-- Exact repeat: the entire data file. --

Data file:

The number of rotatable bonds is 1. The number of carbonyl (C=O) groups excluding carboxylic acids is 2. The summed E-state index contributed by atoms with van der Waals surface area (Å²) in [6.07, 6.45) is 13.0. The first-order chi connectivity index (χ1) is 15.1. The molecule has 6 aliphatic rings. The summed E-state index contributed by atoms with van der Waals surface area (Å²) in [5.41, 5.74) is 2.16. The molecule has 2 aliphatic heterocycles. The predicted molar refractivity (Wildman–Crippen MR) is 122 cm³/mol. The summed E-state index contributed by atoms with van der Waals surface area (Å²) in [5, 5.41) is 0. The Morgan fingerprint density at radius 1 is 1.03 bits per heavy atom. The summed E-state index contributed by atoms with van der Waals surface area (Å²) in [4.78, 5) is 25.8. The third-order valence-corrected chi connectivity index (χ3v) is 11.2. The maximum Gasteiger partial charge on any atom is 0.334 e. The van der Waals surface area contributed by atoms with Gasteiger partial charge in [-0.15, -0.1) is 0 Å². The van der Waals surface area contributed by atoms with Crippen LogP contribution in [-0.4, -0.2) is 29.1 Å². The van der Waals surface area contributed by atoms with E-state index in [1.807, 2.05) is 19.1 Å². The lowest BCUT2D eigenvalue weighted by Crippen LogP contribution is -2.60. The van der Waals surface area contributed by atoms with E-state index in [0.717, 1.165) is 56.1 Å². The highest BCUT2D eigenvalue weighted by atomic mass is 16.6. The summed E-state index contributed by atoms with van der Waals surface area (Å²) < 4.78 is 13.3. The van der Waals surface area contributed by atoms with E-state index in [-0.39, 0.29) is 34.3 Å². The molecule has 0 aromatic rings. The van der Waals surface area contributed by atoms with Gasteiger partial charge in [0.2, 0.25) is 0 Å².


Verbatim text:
The number of rotatable bonds is 1. The number of carbonyl (C=O) groups excluding carboxylic acids is 2. The summed E-state index contributed by atoms with van der Waals surface area (Å²) in [6.07, 6.45) is 13.0. The first-order chi connectivity index (χ1) is 15.1. The molecule has 6 aliphatic rings. The summed E-state index contributed by atoms with van der Waals surface area (Å²) in [5.41, 5.74) is 2.16. The molecule has 2 aliphatic heterocycles. The predicted molar refractivity (Wildman–Crippen MR) is 122 cm³/mol. The summed E-state index contributed by atoms with van der Waals surface area (Å²) in [5, 5.41) is 0. The Morgan fingerprint density at radius 1 is 1.03 bits per heavy atom. The summed E-state index contributed by atoms with van der Waals surface area (Å²) in [4.78, 5) is 25.8. The third-order valence-corrected chi connectivity index (χ3v) is 11.2. The maximum Gasteiger partial charge on any atom is 0.334 e. The van der Waals surface area contributed by atoms with Gasteiger partial charge in [-0.15, -0.1) is 0 Å². The van der Waals surface area contributed by atoms with Crippen LogP contribution in [-0.4, -0.2) is 29.1 Å². The van der Waals surface area contributed by atoms with E-state index in [1.807, 2.05) is 19.1 Å². The lowest BCUT2D eigenvalue weighted by Crippen LogP contribution is -2.60. The van der Waals surface area contributed by atoms with E-state index in [0.717, 1.165) is 56.1 Å². The highest BCUT2D eigenvalue weighted by atomic mass is 16.6. The summed E-state index contributed by atoms with van der Waals surface area (Å²) < 4.78 is 13.3. The van der Waals surface area contributed by atoms with E-state index in [-0.39, 0.29) is 34.3 Å². The molecule has 0 aromatic rings. The van der Waals surface area contributed by atoms with Gasteiger partial charge in [0.2, 0.25) is 0 Å².